New Yes on 1 video exposes marriage opponents’ lies in Maine

Mainers United for Marriage, the coalition working to proactively pass the freedom to marry at the ballot in Maine, released a new advertisement that explains that ending the exclusion of same-sex couples from marriage in Maine would in no way lead to more discrimination lawsuits in the state. The ad features Amy Wilton, a wedding photographer from Hope, ME talking about why she's voting Yes on Question 1 on November 6. She says:
I'm a photographer, and I photograph weddings and portraits. As a Christian, my faith is really important to me, and it' s taught me not to judge. I've been married for 13 years to my husband Neil and we have two delightful children. When people say that same-sex marriage is going to mean lawsuits against businesses like mine, they don't understand that discrimination is already illegal. In New Hampshire where same-sex marriage has already been legal for years, there's been no increase in the number of related lawsuits. But one thing it will do, is give me more weddings to shoot. And in this economy, that is great news.
The video comes as a response to a series of videos from opponents of the freedom to marry, who have been using television advertisements to further myths about how the freedom to marry would impact people in Maine. A recent video from "Protect Marriage Maine," the group working against the Yes on 1 campaign, tries to promote fear in Maine voters by misstating the circumstances of a lawsuit involving the Wildflower Inn in Vermont. The ad features the owners of the inn, who claim they were sued by a lesbian couple for "not supporting their gay wedding because of our Christian beliefs."
The case in question, however, involved Vermont's non-discrimination laws - not the law's marriage law, which affords same-sex couples the freedom to marry. A press release from Mainers United's "Fact Check" team better explains the distortions in the Protect Marriage Maine ad:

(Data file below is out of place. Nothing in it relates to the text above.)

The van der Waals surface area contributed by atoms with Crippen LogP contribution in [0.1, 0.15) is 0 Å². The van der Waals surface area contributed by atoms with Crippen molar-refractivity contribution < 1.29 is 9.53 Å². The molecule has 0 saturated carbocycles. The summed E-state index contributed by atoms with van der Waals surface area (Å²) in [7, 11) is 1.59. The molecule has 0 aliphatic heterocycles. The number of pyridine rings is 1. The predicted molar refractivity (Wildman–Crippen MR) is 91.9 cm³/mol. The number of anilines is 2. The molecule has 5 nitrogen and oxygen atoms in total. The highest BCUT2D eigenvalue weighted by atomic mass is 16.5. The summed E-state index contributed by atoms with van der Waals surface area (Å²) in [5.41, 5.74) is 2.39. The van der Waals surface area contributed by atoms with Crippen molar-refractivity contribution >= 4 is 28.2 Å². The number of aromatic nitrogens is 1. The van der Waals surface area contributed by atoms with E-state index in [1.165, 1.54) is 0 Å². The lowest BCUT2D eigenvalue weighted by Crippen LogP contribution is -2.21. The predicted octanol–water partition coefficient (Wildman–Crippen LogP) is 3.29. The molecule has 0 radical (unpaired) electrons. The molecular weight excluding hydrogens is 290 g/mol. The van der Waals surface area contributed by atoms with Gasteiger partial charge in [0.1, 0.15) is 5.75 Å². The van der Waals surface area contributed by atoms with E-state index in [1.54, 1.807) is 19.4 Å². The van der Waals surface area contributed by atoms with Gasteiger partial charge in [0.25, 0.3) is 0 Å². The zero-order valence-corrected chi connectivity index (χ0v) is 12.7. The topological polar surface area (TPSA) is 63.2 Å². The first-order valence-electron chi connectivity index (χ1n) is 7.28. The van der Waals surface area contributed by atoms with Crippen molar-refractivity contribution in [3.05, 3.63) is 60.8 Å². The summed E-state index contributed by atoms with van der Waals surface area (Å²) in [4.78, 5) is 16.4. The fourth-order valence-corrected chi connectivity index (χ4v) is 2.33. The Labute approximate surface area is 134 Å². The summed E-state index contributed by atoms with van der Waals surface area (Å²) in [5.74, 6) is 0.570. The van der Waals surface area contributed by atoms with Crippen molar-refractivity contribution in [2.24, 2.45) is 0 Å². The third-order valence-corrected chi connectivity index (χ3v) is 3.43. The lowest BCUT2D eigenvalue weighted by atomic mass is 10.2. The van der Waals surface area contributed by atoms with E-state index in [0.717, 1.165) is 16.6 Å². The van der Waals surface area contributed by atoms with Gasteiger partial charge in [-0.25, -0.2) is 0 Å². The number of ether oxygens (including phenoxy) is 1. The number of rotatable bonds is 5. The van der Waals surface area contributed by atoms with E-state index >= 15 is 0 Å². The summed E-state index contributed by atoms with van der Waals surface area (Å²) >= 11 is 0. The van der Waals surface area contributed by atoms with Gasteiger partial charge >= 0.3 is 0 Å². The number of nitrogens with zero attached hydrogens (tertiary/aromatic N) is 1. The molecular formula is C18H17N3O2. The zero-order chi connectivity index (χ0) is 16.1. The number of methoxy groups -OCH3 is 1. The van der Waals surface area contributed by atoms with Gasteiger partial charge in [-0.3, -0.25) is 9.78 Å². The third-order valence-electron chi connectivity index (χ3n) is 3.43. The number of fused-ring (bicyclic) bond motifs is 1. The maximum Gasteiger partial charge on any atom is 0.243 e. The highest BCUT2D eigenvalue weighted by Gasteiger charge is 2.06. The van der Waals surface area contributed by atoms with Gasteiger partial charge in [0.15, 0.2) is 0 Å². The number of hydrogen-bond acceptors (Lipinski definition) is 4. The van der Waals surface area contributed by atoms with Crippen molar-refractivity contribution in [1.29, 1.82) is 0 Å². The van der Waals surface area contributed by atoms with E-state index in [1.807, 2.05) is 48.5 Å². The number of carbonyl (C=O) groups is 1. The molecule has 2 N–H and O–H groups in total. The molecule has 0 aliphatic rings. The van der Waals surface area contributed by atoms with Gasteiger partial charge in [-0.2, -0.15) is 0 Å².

Here are the details from the Baltimore Sun [which investigated the case]: In 2011, a lesbian couple tried to book the Wildflower Inn for their wedding reception, but an employee informed them that the venue did not host gay receptions due to the innkeepers' "personal feelings." The couple sued under Vermont's public accommodations law, which prohibits hotels, restaurants and other such businesses from discriminating based on sexual orientation, race and other factors. The O'Reillys settled out of court, and their attorney later said that the employee had acted without the owners' permission and had misstated the inn's policy, which was to host gay receptions but to disclose the O'Reillys' views to potential guests.

"Maine voters affirmed our state's anti-discrimination laws in 2005 by popular vote. Our opponents are trying to scare voters into thinking there will be ‘consequences' or ‘collateral damage' if loving, committed couples are allowed to marry. It's just not true," said Matt McTighe, campaign manager for Mainers United for Marriage. "The case in Vermont was about a business failing to follow the law." 
Extending the freedom to marry to same-sex couples in Maine would not change any rules about claims of discrimination. Those anti-discrimination laws have already been decided, and even upheld by the state's voters. The lies and scare tactics in the Protect Marriage Maine's videos must be exposed so that Mainers are not tricked into voting against fairness for all families.